ReAct, Respect in Action, is a youth education violence prevention group. All of the workshops, groups and discussions we facilitate with young people, we do to listen to and validate the experiences of violence youth have had and we do so with the hope of preventing future violence. But over the past couple of years the ReAct team has started asking the question: what happens after violence? While continuing with the goal of prevention, we have also made more space in our program and workshops to discuss what young people can do when they survive violence. We’ve created new materials and workshops that focus on care, supporting friends, and healing justice – a kind of justice that isn’t about punishment, but about responsibility, community involvement and transformation. We’ve asked other young people what these ideas mean to them and have been told that the work of healing ourselves and our communities is powerful and much-needed.
Recently, the ReAct team was blown away by The Interrupters, a documentary about youth workers in Chicago doing on-the-ground violence-intervention work. If there ever was a picture of “frontline youth work” in the dictionary, this team would be it. The interrupters step in - I mean right into it – breaking up fights, making speeches at funerals about ending the violence (“cease the fire”), stopping people from going after revenge, supporting mothers and families when they lose someone to violence, and physically staying with people so they stay safe (“the violence interrupters have one goal in mind: save a life”).
Referring to social injustices as a root of youth violence, one of the interrupters says, “when you feel ostracized by the society, you try to dominate your own surroundings.” I hope our workshops help young people name those realities and root causes – that it makes sense to feel angry at the world because of harassment, oppression, being treated as “less than,” witnessing people you love die unjustly, and all the other injustices that happen. But I also hope that youth can recognize that it isn’t okay to take it out on each other by abusing and stepping on those around us. Doing that doesn’t make your life better or make the pain go away. In the end, it all comes full circle, as things tend to do.
While designing some new workshops about youth justice, I learned about an Indigenous community in Manitoba: Hollow Water. It is a community that, like hundreds of others, continues to struggle and survive through the devastating effects of colonialism and residential schools. In the 1980s, sexual abuse was affecting almost every person in the community and no one was talking about it; then a small group of people broke the silence. They created spaces for adults, youth and children to address the abuse they had or were experiencing. They quickly saw that in order to deal with abuse youth were experiencing in the present, they had to heal generations of past wounds. To stop further violence from happening, they had to recognize that people were holding generations of trauma in their hearts and bodies. Through a holistic approach of working outside of the criminal justice system with everyone involved (“offenders”, survivors, families and the community), they started doing healing work and transforming the community. They continue to do so today.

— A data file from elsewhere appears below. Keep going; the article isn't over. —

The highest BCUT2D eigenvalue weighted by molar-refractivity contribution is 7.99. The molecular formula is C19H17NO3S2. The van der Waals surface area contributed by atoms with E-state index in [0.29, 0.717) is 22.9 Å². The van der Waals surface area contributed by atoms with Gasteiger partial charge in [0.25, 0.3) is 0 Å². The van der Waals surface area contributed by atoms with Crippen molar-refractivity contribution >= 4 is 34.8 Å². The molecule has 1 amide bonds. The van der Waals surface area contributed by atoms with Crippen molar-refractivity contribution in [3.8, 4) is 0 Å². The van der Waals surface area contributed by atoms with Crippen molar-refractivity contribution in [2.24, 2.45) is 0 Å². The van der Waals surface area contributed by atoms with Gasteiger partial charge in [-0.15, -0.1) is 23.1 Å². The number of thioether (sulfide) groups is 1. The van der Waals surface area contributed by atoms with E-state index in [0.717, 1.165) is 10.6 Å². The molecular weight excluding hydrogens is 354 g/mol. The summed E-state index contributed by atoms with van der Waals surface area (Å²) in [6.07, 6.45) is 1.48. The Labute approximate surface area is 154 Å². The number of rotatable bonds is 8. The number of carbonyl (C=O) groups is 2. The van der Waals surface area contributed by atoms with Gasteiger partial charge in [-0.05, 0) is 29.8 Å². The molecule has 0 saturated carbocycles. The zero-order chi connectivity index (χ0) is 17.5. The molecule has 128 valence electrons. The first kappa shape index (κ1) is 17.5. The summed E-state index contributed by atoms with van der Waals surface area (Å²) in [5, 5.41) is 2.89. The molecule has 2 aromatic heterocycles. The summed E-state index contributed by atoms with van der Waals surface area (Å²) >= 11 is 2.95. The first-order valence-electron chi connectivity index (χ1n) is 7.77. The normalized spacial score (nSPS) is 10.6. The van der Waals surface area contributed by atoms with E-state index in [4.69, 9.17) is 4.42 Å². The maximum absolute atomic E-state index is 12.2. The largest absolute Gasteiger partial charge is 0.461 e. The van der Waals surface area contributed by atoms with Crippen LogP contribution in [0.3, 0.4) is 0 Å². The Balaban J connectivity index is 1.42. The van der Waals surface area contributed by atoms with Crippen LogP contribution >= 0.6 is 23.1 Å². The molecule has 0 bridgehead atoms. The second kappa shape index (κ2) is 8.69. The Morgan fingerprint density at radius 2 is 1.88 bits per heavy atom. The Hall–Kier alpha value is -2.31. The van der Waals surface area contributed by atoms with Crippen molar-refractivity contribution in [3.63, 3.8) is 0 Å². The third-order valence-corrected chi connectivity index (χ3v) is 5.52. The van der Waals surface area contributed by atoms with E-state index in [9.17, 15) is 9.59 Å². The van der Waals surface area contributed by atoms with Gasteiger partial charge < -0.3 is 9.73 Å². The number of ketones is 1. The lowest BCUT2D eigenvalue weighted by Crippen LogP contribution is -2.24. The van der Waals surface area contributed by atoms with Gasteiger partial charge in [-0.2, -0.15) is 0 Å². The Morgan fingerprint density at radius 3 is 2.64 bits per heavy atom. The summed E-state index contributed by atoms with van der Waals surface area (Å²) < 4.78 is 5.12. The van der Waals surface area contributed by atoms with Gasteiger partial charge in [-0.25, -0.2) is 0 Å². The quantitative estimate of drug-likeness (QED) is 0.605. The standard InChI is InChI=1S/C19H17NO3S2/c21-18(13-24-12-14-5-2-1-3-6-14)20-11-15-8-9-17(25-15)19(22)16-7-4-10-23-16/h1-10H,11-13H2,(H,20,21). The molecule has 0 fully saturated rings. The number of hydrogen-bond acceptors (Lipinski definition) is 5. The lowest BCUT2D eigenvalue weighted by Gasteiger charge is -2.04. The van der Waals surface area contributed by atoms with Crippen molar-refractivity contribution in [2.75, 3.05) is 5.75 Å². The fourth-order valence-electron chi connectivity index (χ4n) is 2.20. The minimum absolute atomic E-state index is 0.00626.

There can’t just be one approach to violence prevention; all of these approaches (awareness, education, healing, and intervention) are necessary and most effective when used together.
May is Sexual Assault Prevention Month, and after watching The Interrupters and learning about Hollow Water, I’ve been thinking about what preventing sexual violence means. Does it mean raising awareness about consent, expanding the generally accepted narrow definition of sexual violence, and highlighting the facts about who experiences the most violence? Yes. Does it mean advocating for survivors of violence to be listened to, believed, and supported? Yes. But it also means talking about the hard-to-accept fact that this violence is all around us, that people we love are perpetrating it, and that we need to find ways to interrupt this violence in our communities.
This month (and for that matter every month because I’m a bit tired of only one month being given to recognizing our histories and experiences), I want to prevent sexual assault by working in my community to build a culture that doesn’t tolerate it. In ReAct programs, we will continue to discuss practices of community accountability and what role we, as an anti-violence group, can play in it. In order to prevent violence, we must address it both at its roots and its daily impacts. And when we fall short of annihilating it at its roots we must also explore ways of interrupting it when it happens in our streets, homes, schools and community centers.
Keli Bellaire has coordinated METRAC’s youth anti-violence peer-education program, “ReAct: Respect in Action.” Using popular education frameworks, she has been facilitating workshops and youth groups for 8 years in Halifax, Toronto and throughout southern Ontario. Keli grounds her workshops in participants’ knowledge, recognizing people’s lived experiences as expertise. She believes in education as a practice of social transformation and freedom: liberating our minds from the boxes we’ve been taught to live in and taking action to build a just world. She has long been part of anti-poverty, feminist and queer rights movements and works in solidarity with community groups for justice in Palestine and Indigenous Sovereignty.